Trees, Shrubs and Fruit: Almond, Apple, Cherry, Gooseberry, Hawthorn, Linden, Pear, Plum, Raspberry, Strawberry, Wild lilac, Willow

2. Have Food and Water Available

Your pollinator garden/landscape will provide pollen and nectar, but bees, birds, and butterflies also need water. Set up a bird bath or a catch basin to collect rain water. Butterflies like muddy puddles, they flock to them for salts and nutrients as well as water. To provide further nutrients, and to help attract more hummingbirds and butterflies to your garden you should consider adding some of those special feeders (like the pretty glass blossom feeders found at many garden supply locations) to your garden/landscape.

3. Provide Shelter for Pollinators

Pollinators need shelter to get out of the elements, tend to their young, and hide from predators. To help with this you could let a part of your yard, like a hedgerow, grow wild for ground-nesting bees. A perfectly clean yard does not provide the raw materials that wild bees and birds need to construct nests. Even a small area with dry grasses and reeds and dead wood will help. You could allow a dead tree to stand to create nooks for solitary bees and butterflies. Or, you could even provide nesting boxes to help increase the population of pollinators. Bat boxes are a great place for the bats to raise their young, and having some bats around could help you eliminate pests.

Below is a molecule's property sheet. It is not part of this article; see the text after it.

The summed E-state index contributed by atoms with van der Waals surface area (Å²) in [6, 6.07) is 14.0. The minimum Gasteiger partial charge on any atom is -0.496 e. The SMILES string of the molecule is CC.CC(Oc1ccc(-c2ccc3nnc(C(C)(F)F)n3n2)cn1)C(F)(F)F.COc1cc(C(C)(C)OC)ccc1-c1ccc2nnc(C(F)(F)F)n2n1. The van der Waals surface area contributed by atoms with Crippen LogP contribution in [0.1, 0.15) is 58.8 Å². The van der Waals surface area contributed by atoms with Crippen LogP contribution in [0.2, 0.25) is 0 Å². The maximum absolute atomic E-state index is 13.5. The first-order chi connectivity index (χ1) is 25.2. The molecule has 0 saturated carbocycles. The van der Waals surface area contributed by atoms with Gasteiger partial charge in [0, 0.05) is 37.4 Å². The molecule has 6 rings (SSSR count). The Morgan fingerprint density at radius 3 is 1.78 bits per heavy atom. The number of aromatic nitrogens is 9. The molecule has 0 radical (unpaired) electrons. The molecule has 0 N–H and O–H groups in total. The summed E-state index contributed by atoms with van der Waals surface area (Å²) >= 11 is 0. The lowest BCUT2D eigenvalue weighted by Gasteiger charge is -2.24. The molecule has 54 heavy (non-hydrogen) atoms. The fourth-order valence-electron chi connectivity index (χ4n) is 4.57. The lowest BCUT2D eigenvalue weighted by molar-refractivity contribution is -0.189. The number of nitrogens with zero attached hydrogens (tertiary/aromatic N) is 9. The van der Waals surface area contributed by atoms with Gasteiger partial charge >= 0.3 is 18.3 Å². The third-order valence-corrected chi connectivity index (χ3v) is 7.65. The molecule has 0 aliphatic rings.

4. Become a Beekeeper

If you want to go all out, you could consider becoming a backyard beekeeper. According to the Pollinator Partnership, the U.S. has lost over 50 percent of its managed honeybee colonies in the past 10 years. This sharp decline has been dubbed colony collapse disorder (CCD), which is defined as a series of symptoms, whose causes are still not fully understood.

At one point in time, keeping a beehive or two in the yard was common practice. Why not bring it back? All you need is to be willing to learn, a little bit of space, plenty of nearby flowers, and a source of water. For detailed information on getting started, the article Beekeeping: A Hobby with Sweet Rewards found on is a good place to start. The Pollinator Partnership also provides good beekeeping information on their webpage.